* Bia hơi, is a type of very, very cheap draft beer popular in Vietnam.
Actually I’m in Cambodia now, which provides me with a bit of geographical and emotional distance from which to view my time in Vietnam. Whilst pretty much all of my posts about Vietnam have tended to sing its praises, it’s not without its faults. So in order to provide that much called for thing, “balance”, here’s a fairly superficial list of the less endearing characteristics of Vietnam:
- Plastic. It’s everywhere. Everything is put into small or large plastic bags. Plastic bottles are everywhere. Rubbish is dropped indiscriminately. Beautiful beaches are despoiled with plastic waste. There is very little environmental consciousness. Even some of the expats who should know better just drop their litter in the street.
- Traffic. It’s hair-raising. Indicators are rarely used, and can’t be relied upon. Horns are sounded repeatedly and continuously. Car drivers, other than taxi drivers, seem to be the most incompetent. Taxi drivers sometimes drive like madmen. I’ve probably witnessed a crash of some kind, on average, every 2 weeks, always involving one or more motorbikes, sometimes underneath a car.
- Smoking. There are no non-smoking areas in cafes, restaurants, pubs. Expats are worse than the locals. It’s rare that you get to sit in a cafe without someone nearby lighting up. An American guy yesterday lit up his pipe right next to me. The next day I saw him standing at a food counter, ordering his food, puffing great clouds of smoke.
- Karaoke. The Vietnamese love their karaoke. A karaoke party can spring up, with a deafening sound system, in your next door neighbour’s living room. If you’re lucky it’s only for one night. If you’re unlucky, you’ve got a karaoke club next door to you. The songs are belted out at full volume, out of tune, with exaggerated emotion, mostly by drunken men who think they are the Vietnamese equivalent to Elvis. And then they are belted out again, and again …..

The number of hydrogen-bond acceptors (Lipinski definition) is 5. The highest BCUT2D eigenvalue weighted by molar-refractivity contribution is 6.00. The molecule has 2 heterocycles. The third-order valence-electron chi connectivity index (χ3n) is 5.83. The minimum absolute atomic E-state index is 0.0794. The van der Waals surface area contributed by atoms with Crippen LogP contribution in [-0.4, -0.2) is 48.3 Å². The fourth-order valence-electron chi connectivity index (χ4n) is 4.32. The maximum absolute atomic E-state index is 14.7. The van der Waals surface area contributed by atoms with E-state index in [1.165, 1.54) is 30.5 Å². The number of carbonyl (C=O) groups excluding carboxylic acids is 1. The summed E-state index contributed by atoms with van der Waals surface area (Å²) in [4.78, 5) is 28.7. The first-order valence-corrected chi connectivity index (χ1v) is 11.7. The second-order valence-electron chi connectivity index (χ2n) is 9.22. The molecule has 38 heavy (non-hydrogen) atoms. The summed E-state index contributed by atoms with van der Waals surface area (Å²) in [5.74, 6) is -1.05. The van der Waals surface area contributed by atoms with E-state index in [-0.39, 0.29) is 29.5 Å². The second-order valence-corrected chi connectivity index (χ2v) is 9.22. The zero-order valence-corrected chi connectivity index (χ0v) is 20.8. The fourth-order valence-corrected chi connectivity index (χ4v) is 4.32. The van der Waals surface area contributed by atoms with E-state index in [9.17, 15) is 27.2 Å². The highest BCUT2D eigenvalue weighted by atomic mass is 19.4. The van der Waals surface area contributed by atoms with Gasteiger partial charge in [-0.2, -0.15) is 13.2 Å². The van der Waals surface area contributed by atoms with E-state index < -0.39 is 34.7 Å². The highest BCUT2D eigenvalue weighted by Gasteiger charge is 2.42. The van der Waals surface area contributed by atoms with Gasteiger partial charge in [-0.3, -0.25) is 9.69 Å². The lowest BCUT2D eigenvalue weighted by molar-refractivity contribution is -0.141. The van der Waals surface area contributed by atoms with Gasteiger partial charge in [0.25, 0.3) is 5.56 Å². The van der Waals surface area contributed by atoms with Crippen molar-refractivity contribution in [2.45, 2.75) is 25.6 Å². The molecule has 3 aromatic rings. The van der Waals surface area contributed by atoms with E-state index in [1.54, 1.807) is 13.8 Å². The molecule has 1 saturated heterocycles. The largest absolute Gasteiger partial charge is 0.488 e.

- Tourists. Yes, it’s hypocritical for a foreigner to complain about tourists. In some places, like Nha Trang and Phu Quoc, it seems that Vladimir Putin has colonised the place. The locals tend to become surly and resentful in response to the tourists’ behaviour. A tour guide told me that money laundering is, allegedly, the main driver. I’ll say no more, for fear of being jabbed with a poison tipped umbrella.
- Ageism. I am sick to death of being asked how old I am. It’s nearly always one of the first questions you’ll be asked by a Vietnamese person. They’ll say they need to know in order to address you correctly. There are different forms of address according to whether you are older, the same age or younger than the other person. But I put it down to straight nosiness. You don’t need to know someone’s exact age when it’s obvious they are significantly older than you. Some schools openly refuse to employ teachers over, say, 45. I’ve even seen adverts which say things like “Native English Speaker wanted. Must be young, American and good-looking”. Whenever I walked into a teenage class for the first time, the disdain on the faces of some students was often plain to see.
- Expats. Hypocrisy again, I know. Join one of the Facebook expat groups which exist for every city in Vietnam, supposedly to provide a supportive means of information sharing, and you’ll be shocked by the frequency of juvenile, abusive posts, often in response to a perfectly sensible question. I’m told that exclusively female groups are not like that.
- Rats. There are lots of them, especially around cafes and restaurants, probably because of the piles of rubbish nearby. In the first restaurant I walked into in Ho Chi Minh City, a vegetarian one by the way, I saw a huge rat running along behind the food trays. I walked straight out again. But if you only went to places where there are no rats around, you’d be hard pressed to find a place to eat. Walk along the back lanes at night and you’ll hear or see a constant scurrying of rats.
- Cockroaches. See “8. Rats”. Same problem.
- The language. It’s so effing hard to learn. I tried. I’m not good at languages anyway, but Vietnamese must be one of the hardest. There are rising tones, falling tones, short tones, long tones, rising falling tones, falling rising tones and upward inflection tones (I think).
- Construction. Vietnam is a fast developing nation. Buildings, large and small, are going up everywhere. If you find a quiet place to live, a quiet hotel, a quiet coffee shop, you can be pretty certain it won’t be quiet for long. The sound of hammer drills, cement trucks, the general hubbub of a construction site will almost certainly find you.
- Isolation. It can be lonely at times, especially for an older, single male. I was lucky to have the company of a trio of young American teachers for periods of time. But when they weren’t around, it could sometimes feel, well, like you were on your own in a foreign country, and you didn’t understand what was happening around you. I became friendly with a number of lovely locals in Da Nang. Coffee shops and bars and restaurants were invariably welcoming. But the language barrier certainly limited the closeness of any friendship with locals.
- Nature. The lack of it. It’s not easy to get into unspoilt nature from Vietnamese cities. They sprawl. I was lucky to live near a beach. The daily walks and runs on the beach kept me sane.
- Nosepicking. I won’t go into details.
No, it’s not paradise, but it’s one hell of a country in which to spend some time, or it is now at least. Hopefully it will retain its charm despite its meteoric rate of growth.
Copyright Mike Hopkins 2018